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Posts for tag: productivity

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Leadership Lessons from LEGO Building success

Over 70% of homes have at least one stray brick buried deep in a sofa or hiding in the dusty corner of a cupboard.  With 33% operating profit on sales of £2710 million LEGO is a serious business.

Giant-lego-Arch

Alongside bacon and beer, LEGO is one of Denmark’s greatest exports, some might even say ‘Probably the best toy in the world!’  The LEGO phenomena began in 1932 when Danish carpenter Ole Kirk Christiansen, who believed in the value of play, decided that the best kind of toys are those that can be built, and then rebuilt. Stimulating creativity and imagination, whilst developing character.

There’s much we can learn from LEGO as adults.  The four letter name LEGO is derived from leg godt, meaning ‘play well’ in Danish, and ‘I study’ or ‘I construct’ in Latin.  Underpinning the name is the company slogan ‘Only the best is good enough’ An admiral intention but one that nearly led to the iconic toy’s collapse 10 years ago.

Is your Desk making you Fat?

How much of your day to you spend sitting?  For many of us we sit at the office, during our commute and later when we are resting at home, maybe as much as 14 hours every day!  Frighteningly, recent research suggests that a day spent sitting at a desk will undo the benefits from cycling to work or going to the gym!

freshtracks blog

A number of studies into inactivity have been conducted to try to understand what part sedentary behaviour is playing in the rise of obesity and diabetes.

Is Your Organisation Growing Fruit or Vegetables?

The great Charles Handy made a rare public appearance earlier this week, not speaking to a group of executives but at a fundraising lecture for the family support network Relate.

Is Your Organisation Growing Fruit or Vegetables?

His lecture highlighted the fact that the ‘always on’ culture, combined with less people doing more work in organisations, is threatening family life.  …

Peak Performance Tuesdays

A poll carried out among British workers suggested that we are at our best at precisely 11.33am on a Tuesday.

peak performance Tuesdays

Give your team a mid-week opportunity to celebrate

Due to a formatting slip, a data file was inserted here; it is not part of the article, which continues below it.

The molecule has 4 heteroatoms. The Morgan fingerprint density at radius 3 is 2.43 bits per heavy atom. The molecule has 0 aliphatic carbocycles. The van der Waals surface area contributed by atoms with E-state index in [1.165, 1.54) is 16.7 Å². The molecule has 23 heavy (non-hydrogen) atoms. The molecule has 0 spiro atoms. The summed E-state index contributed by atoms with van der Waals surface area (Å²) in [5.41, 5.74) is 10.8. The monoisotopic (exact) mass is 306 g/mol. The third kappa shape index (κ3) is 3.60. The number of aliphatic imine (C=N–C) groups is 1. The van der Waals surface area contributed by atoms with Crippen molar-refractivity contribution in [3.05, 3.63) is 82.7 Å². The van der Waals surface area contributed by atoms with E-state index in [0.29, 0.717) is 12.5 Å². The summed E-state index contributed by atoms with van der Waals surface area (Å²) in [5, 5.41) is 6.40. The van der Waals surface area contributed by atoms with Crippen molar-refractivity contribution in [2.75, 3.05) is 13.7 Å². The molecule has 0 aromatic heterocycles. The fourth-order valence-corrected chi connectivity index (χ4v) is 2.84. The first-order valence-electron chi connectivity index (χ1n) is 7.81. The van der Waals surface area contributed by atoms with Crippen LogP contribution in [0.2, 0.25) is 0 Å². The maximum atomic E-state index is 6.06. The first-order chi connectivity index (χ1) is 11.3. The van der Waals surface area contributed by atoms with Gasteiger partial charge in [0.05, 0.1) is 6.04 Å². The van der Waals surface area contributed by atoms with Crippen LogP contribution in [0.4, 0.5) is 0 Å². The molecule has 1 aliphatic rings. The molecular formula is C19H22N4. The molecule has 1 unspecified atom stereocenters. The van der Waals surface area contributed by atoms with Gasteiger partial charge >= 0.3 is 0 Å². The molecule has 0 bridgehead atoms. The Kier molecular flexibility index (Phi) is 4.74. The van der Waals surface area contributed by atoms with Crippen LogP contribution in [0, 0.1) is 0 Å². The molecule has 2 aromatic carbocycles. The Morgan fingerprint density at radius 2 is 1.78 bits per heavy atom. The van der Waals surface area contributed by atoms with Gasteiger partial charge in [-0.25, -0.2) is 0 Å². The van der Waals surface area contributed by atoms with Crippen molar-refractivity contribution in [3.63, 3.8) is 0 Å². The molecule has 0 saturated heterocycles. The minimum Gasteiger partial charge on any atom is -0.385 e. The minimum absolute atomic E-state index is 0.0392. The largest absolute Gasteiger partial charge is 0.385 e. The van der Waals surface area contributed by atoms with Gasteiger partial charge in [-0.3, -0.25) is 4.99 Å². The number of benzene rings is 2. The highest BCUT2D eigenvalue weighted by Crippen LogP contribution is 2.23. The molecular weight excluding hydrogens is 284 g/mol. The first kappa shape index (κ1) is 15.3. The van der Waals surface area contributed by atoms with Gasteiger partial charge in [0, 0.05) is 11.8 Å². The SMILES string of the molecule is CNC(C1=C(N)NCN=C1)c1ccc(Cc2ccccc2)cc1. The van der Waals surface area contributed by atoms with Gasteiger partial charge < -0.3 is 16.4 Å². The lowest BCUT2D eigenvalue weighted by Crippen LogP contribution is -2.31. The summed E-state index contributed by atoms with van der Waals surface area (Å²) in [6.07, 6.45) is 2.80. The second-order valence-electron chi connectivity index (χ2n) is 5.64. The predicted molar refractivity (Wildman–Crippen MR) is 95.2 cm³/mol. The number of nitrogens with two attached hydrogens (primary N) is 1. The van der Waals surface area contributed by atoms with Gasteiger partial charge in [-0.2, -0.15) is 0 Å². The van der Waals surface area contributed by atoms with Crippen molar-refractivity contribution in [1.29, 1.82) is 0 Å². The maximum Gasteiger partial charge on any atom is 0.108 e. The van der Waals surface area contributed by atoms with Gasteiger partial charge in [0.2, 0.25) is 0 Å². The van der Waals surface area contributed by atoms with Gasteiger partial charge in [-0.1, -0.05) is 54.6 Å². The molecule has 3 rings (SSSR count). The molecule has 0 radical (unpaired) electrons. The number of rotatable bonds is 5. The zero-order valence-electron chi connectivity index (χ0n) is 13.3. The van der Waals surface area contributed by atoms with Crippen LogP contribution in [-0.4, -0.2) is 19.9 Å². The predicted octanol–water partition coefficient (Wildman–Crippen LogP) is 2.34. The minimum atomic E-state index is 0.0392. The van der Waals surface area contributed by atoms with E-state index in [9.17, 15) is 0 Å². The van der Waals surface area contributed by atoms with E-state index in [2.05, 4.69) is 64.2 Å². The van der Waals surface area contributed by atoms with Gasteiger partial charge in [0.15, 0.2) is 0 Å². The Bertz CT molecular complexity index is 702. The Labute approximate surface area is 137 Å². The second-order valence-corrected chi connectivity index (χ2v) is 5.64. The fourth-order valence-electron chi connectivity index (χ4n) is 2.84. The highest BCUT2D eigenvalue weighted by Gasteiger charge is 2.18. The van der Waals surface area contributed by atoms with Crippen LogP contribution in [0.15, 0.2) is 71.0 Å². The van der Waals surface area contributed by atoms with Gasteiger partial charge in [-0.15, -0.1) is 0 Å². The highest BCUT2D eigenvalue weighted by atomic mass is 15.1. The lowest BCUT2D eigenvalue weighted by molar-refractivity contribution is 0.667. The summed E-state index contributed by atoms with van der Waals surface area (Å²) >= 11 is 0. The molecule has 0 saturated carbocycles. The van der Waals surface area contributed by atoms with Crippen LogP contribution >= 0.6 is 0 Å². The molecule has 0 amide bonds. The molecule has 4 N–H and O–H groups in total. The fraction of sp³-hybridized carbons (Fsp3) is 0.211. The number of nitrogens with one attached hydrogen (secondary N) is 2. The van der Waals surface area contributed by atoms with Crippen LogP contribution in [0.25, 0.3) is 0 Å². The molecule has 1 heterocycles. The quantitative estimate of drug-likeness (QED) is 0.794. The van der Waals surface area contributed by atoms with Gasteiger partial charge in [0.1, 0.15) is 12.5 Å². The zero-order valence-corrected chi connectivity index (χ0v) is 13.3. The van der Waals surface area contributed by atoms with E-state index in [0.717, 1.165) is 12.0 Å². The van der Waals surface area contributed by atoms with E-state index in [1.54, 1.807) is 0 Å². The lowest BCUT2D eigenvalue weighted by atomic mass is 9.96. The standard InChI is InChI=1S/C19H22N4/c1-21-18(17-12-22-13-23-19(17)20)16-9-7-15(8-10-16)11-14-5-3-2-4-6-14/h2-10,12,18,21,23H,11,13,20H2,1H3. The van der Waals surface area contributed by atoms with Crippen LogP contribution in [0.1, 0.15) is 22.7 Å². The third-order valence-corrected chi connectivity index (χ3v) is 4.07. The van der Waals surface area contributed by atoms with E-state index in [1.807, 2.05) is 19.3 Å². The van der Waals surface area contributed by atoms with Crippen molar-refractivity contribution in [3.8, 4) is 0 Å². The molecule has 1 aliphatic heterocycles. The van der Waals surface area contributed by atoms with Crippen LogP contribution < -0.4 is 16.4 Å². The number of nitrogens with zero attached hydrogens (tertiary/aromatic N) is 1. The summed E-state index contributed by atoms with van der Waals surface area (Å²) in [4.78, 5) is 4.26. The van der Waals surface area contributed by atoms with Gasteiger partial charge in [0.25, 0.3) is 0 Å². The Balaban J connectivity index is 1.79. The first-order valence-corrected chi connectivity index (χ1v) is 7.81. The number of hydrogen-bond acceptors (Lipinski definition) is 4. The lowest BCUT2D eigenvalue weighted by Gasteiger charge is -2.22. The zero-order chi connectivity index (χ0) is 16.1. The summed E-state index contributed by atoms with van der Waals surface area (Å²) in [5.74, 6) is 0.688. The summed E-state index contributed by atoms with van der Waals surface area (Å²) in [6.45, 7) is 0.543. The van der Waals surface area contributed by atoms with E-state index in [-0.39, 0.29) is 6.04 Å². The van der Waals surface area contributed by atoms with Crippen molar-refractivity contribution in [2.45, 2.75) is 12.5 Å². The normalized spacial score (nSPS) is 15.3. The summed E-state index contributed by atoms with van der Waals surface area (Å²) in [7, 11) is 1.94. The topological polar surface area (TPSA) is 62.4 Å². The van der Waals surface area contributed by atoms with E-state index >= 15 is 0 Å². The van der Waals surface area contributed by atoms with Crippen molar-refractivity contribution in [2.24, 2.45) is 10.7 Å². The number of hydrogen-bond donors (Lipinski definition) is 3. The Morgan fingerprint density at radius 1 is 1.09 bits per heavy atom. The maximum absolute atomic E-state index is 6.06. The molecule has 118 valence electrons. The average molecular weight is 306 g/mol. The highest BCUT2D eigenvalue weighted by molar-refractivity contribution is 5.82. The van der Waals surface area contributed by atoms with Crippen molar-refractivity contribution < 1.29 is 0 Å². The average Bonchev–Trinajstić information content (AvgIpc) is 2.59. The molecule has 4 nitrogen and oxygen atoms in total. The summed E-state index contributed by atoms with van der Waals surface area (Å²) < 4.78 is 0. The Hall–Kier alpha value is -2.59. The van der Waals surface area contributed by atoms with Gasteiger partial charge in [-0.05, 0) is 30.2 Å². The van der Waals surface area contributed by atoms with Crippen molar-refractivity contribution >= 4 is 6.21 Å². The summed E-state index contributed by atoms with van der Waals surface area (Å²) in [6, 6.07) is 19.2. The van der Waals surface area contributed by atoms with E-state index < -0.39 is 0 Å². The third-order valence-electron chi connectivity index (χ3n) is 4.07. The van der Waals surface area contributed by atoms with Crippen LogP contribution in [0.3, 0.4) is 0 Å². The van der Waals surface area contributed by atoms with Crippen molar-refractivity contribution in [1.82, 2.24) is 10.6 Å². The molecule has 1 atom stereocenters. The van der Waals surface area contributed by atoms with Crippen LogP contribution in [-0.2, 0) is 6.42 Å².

Mondays are spent recovering from the weekend and coping with the realisation that there is a full working week ahead, but by Tuesday morning most of us are into our stride and raring to go.

This can-do attitude reaches its peak at around 11.30am on Tuesday, by which time we’re enthusiastic, organised and feeling in control. Unfortunately this positive performance peak only lasts a day – come Wednesday afternoon the motivational heights have been scaled and we’re on the downward slope to the weekend with most of us easing off on the productivity and intensity of work so that by Friday, we’re ready for the weekend again.

If this sounds familiar, or explains working patterns in your own team throughout the week, there are two ways of dealing with it:…

Sleep more to raise productivity

If you felt too tired to get out of bed this morning, spare a thought for Michael Lusher who was shot in the head during the early hours of Sunday 20th May 2007, but he didn’t realize it until he awoke nearly four hours later and noticed blood coming from his head!

You cant beat a good nights sleep!

You can't beat a good nights sleep!

In our 24/7 world, time spent sleeping is in decline so it’s little wonder that some of us find it hard to wake up in the morning.  It’s reported that we sleep at least one hour less each night than we did a half century ago.

A recent American study found that during a two-week period, 40% of workers reported fatigue. Of those, 65% reported health-related lost productive time. According to the researchers, workers with fatigue cost US employers $136.4 billion annually in health-related lost productive time.

Two-thirds of adults report frequent sleep problems, however only one in eight says those problems have been diagnosed.  The ‘sleep deprived’ are also more likely to suffer from obesity, diabetes, cardiovascular, psychiatric and gastrointestinal disease, and impaired immunity.  So it’s not just the quantity of our sleep that matters but also the quality; snoring loudly, daytime dozing, trouble falling asleep or waking unrefreshed are just a few of the signs that a person could be ‘sleep deprived’

“Sleep is sort of like food,” says Robert Stickgold, a cognitive neuroscientist at Harvard Medical School.  He adds, there’s one important difference: “You can be quite starved and still alive. But many of us live on the edge of sleep starvation and just accept it.”…

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